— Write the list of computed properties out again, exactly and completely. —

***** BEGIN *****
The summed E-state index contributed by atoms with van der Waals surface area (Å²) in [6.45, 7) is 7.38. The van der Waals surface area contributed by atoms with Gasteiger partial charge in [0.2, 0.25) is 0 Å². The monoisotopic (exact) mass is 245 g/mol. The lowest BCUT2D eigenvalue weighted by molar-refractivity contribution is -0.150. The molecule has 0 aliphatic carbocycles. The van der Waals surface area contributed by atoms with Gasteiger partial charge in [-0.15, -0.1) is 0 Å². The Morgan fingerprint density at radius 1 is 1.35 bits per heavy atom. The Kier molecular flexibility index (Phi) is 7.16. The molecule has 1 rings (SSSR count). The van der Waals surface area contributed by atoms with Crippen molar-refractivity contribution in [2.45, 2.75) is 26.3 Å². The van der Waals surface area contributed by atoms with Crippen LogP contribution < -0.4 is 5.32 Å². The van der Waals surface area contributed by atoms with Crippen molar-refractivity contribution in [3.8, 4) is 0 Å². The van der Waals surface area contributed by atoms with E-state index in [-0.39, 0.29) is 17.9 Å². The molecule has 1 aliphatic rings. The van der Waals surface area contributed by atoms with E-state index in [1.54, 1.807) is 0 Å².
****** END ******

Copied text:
The summed E-state index contributed by atoms with van der Waals surface area (Å²) in [6.45, 7) is 7.38. The van der Waals surface area contributed by atoms with Gasteiger partial charge in [0.2, 0.25) is 0 Å². The monoisotopic (exact) mass is 245 g/mol. The lowest BCUT2D eigenvalue weighted by molar-refractivity contribution is -0.150. The molecule has 0 aliphatic carbocycles. The van der Waals surface area contributed by atoms with Gasteiger partial charge in [-0.15, -0.1) is 0 Å². The Morgan fingerprint density at radius 1 is 1.35 bits per heavy atom. The Kier molecular flexibility index (Phi) is 7.16. The molecule has 1 rings (SSSR count). The van der Waals surface area contributed by atoms with Crippen molar-refractivity contribution in [2.45, 2.75) is 26.3 Å². The van der Waals surface area contributed by atoms with Crippen LogP contribution < -0.4 is 5.32 Å². The van der Waals surface area contributed by atoms with Crippen molar-refractivity contribution in [3.8, 4) is 0 Å². The van der Waals surface area contributed by atoms with E-state index in [-0.39, 0.29) is 17.9 Å². The molecule has 1 aliphatic rings. The van der Waals surface area contributed by atoms with E-state index in [1.54, 1.807) is 0 Å².